What the First Amendment means to me

Hannah Kennedy, senior, takes a photo in her journalism class.

Hannah Kennedy, senior, takes a photo in her journalism class.

The First Amendment of the U.S Constitution guarantees five fundamental freedoms, and according to the Freedom Forum Institute, only 71% of U.S adults are able to name one freedom, let alone all five. In case you’re struggling to remember all five, you’re not alone; however, as US citizens, it is important that we educate ourselves on these constitutional values.

“Congress shall make no law respecting an establishment of religion, or prohibiting the free exercise thereof; or abridging the freedom of speech, or of the press; or the right of the people peaceably to assemble, and to petition the government for a redress of grievances.” That one sentence solidifies the freedom of religion, speech, press, assembly and petition. For me, as a student journalist, those rights are intrinsic in the work I do and the career I want to pursue.

Back in June, I had the opportunity to attend the Al Neuharth Free Spirit Journalism Conference hosted virtually by the Freedom Forum. On the first day of the conference, all 50 students were asked if they could name the five freedoms protected by the first amendment. I listed them through my head, only able to name three: religion, speech, and press. If I am being honest, I was embarrassed at myself for being ignorant and forgetful of these basic constitutional rights.

Throughout the conference, we discussed how this amendment affects us specifically as journalists. In the age of media bias, “fake news,” and false information circulating the internet, factual, unbiased journalism is more important now than ever. While I am able to exercise my right to free press and my own opinions through freedom of speech, I have to be aware that they can not always intersect. Yes, I can have my own thoughts, ideas, and opinions, but when I am reporting those partialities can become detrimental to telling the truth.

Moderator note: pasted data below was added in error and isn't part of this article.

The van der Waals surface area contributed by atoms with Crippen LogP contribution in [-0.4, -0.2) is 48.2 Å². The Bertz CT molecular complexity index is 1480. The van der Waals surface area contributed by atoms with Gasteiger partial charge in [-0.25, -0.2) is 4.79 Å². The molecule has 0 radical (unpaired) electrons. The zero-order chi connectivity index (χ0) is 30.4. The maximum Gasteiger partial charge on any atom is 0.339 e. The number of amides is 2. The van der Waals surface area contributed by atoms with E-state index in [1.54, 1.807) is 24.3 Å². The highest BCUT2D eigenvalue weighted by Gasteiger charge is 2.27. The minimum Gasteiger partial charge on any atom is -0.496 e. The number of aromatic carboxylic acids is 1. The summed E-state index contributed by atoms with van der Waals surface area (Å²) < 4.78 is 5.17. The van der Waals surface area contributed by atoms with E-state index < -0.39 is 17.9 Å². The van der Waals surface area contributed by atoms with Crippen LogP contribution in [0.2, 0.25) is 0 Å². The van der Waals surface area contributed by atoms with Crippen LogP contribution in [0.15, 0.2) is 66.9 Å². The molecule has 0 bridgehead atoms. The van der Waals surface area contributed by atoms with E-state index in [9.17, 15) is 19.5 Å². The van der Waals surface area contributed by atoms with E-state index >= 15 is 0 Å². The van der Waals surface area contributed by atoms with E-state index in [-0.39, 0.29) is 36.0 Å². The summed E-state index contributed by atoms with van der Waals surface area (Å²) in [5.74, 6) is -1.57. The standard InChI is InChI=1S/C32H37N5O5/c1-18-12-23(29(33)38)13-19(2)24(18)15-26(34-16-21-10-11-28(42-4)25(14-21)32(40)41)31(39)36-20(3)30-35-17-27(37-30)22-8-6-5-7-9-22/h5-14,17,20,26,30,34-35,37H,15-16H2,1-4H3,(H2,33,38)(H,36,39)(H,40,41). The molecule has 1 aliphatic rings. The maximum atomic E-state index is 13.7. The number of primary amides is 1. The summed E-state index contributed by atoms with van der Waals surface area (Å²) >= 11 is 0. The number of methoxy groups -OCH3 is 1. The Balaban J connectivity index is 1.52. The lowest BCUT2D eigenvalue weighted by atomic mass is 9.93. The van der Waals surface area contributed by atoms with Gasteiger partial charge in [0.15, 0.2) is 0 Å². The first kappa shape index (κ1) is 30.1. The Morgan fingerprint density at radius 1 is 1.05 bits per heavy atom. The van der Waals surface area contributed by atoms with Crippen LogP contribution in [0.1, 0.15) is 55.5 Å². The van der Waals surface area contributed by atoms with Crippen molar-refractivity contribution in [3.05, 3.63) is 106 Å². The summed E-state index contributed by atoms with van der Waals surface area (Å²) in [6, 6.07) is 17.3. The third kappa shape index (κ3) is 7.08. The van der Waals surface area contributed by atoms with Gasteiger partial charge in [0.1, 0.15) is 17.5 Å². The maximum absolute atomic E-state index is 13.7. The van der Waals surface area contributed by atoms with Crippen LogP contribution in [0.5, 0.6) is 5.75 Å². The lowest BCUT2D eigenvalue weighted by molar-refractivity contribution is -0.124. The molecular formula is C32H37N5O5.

In 2019, 76% of U.S adults agreed that “the spread of fake news and misinformation on the internet is a serious threat to our democracy,” according to the Freedom Forum. Along the lines of fake news, 56% of Democrats agreed that the media tries to report without bias, and 39% of Republicans agreed with that statement.

I want that to change. Under the First Amendment, I have the right to report and accurately inform society about the ongoings of the world, but I also have the right to storytelling. So much bias, divisiveness, and misinformation comes from a lack of understanding. As a journalist, I have the ability to connect with a myriad of people from different backgrounds, beliefs, cultures, and upbringings. By sharing their stories with the greater community, I hope to unite people through my reporting rather than divide them.

Through exercising my freedom of the press, among other First Amendment rights, I hope to continue telling the stories of people around me. I am a journalist. I am a storyteller. That is what my First Amendment means to me.

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